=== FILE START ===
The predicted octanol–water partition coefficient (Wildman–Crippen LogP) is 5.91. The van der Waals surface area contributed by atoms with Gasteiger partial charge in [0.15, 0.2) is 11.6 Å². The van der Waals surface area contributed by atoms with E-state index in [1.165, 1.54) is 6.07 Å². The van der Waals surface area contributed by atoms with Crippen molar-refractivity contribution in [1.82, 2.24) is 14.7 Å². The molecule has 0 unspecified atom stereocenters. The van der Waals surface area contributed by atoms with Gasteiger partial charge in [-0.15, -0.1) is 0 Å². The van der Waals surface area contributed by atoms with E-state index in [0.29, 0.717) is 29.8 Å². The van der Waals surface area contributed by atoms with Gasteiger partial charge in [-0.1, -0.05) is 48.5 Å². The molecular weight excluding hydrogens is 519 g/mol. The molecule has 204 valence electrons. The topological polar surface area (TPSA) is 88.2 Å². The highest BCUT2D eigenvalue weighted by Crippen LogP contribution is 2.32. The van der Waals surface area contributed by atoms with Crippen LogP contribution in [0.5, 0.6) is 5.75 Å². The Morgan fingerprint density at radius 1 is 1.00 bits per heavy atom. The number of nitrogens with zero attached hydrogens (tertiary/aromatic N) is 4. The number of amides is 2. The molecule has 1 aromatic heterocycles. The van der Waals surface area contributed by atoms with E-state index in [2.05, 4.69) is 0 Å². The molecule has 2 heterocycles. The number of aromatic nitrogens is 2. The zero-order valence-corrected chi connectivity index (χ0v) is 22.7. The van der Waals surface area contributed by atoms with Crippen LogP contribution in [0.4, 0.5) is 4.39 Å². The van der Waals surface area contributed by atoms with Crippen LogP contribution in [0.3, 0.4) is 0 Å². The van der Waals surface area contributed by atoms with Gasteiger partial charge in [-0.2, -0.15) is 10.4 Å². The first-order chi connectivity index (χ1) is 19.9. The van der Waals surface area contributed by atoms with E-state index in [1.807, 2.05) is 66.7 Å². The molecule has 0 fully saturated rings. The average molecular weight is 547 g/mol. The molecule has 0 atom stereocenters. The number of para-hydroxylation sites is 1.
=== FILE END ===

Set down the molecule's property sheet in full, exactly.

The predicted octanol–water partition coefficient (Wildman–Crippen LogP) is 5.91. The van der Waals surface area contributed by atoms with Gasteiger partial charge in [0.15, 0.2) is 11.6 Å². The van der Waals surface area contributed by atoms with E-state index in [1.165, 1.54) is 6.07 Å². The van der Waals surface area contributed by atoms with Crippen molar-refractivity contribution in [1.82, 2.24) is 14.7 Å². The molecule has 0 unspecified atom stereocenters. The van der Waals surface area contributed by atoms with Gasteiger partial charge in [-0.15, -0.1) is 0 Å². The van der Waals surface area contributed by atoms with E-state index in [0.29, 0.717) is 29.8 Å². The van der Waals surface area contributed by atoms with Gasteiger partial charge in [-0.1, -0.05) is 48.5 Å². The molecular weight excluding hydrogens is 519 g/mol. The molecule has 204 valence electrons. The topological polar surface area (TPSA) is 88.2 Å². The highest BCUT2D eigenvalue weighted by Crippen LogP contribution is 2.32. The van der Waals surface area contributed by atoms with Crippen LogP contribution in [0.5, 0.6) is 5.75 Å². The Morgan fingerprint density at radius 1 is 1.00 bits per heavy atom. The number of nitrogens with zero attached hydrogens (tertiary/aromatic N) is 4. The number of amides is 2. The molecule has 1 aromatic heterocycles. The van der Waals surface area contributed by atoms with E-state index in [2.05, 4.69) is 0 Å². The molecule has 2 heterocycles. The number of aromatic nitrogens is 2. The zero-order valence-corrected chi connectivity index (χ0v) is 22.7. The van der Waals surface area contributed by atoms with Crippen LogP contribution in [0.4, 0.5) is 4.39 Å². The van der Waals surface area contributed by atoms with Crippen LogP contribution in [0.3, 0.4) is 0 Å². The van der Waals surface area contributed by atoms with Gasteiger partial charge in [-0.2, -0.15) is 10.4 Å². The first-order chi connectivity index (χ1) is 19.9. The van der Waals surface area contributed by atoms with E-state index in [1.807, 2.05) is 66.7 Å². The molecule has 0 fully saturated rings. The average molecular weight is 547 g/mol. The molecule has 0 atom stereocenters. The number of para-hydroxylation sites is 1.